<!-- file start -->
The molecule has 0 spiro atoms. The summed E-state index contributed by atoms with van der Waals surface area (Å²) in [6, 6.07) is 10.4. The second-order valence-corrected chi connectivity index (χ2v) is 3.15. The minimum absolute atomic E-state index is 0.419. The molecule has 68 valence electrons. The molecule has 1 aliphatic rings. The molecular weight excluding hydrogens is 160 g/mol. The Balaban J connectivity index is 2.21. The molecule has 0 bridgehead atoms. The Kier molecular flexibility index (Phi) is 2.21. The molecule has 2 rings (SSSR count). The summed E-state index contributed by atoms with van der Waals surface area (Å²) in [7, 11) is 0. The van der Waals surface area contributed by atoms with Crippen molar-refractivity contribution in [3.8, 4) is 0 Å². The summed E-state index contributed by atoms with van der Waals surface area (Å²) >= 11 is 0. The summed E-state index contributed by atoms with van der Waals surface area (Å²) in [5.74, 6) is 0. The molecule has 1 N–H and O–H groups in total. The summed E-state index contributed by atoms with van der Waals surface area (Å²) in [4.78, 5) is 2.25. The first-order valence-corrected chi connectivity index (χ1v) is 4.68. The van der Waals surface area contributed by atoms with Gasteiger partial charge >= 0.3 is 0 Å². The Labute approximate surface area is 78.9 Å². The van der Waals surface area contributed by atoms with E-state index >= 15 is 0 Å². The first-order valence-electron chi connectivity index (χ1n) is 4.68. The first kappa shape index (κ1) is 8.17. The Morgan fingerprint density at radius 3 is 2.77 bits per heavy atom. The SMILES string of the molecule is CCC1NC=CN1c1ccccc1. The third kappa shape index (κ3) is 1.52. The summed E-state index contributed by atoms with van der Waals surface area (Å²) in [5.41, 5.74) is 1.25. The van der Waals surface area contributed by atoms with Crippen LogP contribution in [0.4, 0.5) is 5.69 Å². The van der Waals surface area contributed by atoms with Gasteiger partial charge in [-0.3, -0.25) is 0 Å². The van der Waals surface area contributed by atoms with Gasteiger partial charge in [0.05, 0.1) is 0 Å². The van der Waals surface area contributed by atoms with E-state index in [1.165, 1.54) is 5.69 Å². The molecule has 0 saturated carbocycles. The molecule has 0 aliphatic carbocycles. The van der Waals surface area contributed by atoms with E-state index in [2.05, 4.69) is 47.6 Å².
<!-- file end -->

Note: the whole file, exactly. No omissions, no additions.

The molecule has 0 spiro atoms. The summed E-state index contributed by atoms with van der Waals surface area (Å²) in [6, 6.07) is 10.4. The second-order valence-corrected chi connectivity index (χ2v) is 3.15. The minimum absolute atomic E-state index is 0.419. The molecule has 68 valence electrons. The molecule has 1 aliphatic rings. The molecular weight excluding hydrogens is 160 g/mol. The Balaban J connectivity index is 2.21. The molecule has 0 bridgehead atoms. The Kier molecular flexibility index (Phi) is 2.21. The molecule has 2 rings (SSSR count). The summed E-state index contributed by atoms with van der Waals surface area (Å²) in [7, 11) is 0. The van der Waals surface area contributed by atoms with Crippen molar-refractivity contribution in [3.8, 4) is 0 Å². The summed E-state index contributed by atoms with van der Waals surface area (Å²) >= 11 is 0. The summed E-state index contributed by atoms with van der Waals surface area (Å²) in [5.74, 6) is 0. The molecule has 1 N–H and O–H groups in total. The summed E-state index contributed by atoms with van der Waals surface area (Å²) in [4.78, 5) is 2.25. The first-order valence-corrected chi connectivity index (χ1v) is 4.68. The van der Waals surface area contributed by atoms with Gasteiger partial charge >= 0.3 is 0 Å². The Labute approximate surface area is 78.9 Å². The van der Waals surface area contributed by atoms with E-state index >= 15 is 0 Å². The first-order valence-electron chi connectivity index (χ1n) is 4.68. The first kappa shape index (κ1) is 8.17. The Morgan fingerprint density at radius 3 is 2.77 bits per heavy atom. The SMILES string of the molecule is CCC1NC=CN1c1ccccc1. The third kappa shape index (κ3) is 1.52. The summed E-state index contributed by atoms with van der Waals surface area (Å²) in [5.41, 5.74) is 1.25. The van der Waals surface area contributed by atoms with Crippen LogP contribution in [0.4, 0.5) is 5.69 Å². The van der Waals surface area contributed by atoms with Gasteiger partial charge in [-0.3, -0.25) is 0 Å². The van der Waals surface area contributed by atoms with Gasteiger partial charge in [0.05, 0.1) is 0 Å². The van der Waals surface area contributed by atoms with E-state index in [1.165, 1.54) is 5.69 Å². The molecule has 0 saturated carbocycles. The molecule has 0 aliphatic carbocycles. The van der Waals surface area contributed by atoms with E-state index in [2.05, 4.69) is 47.6 Å².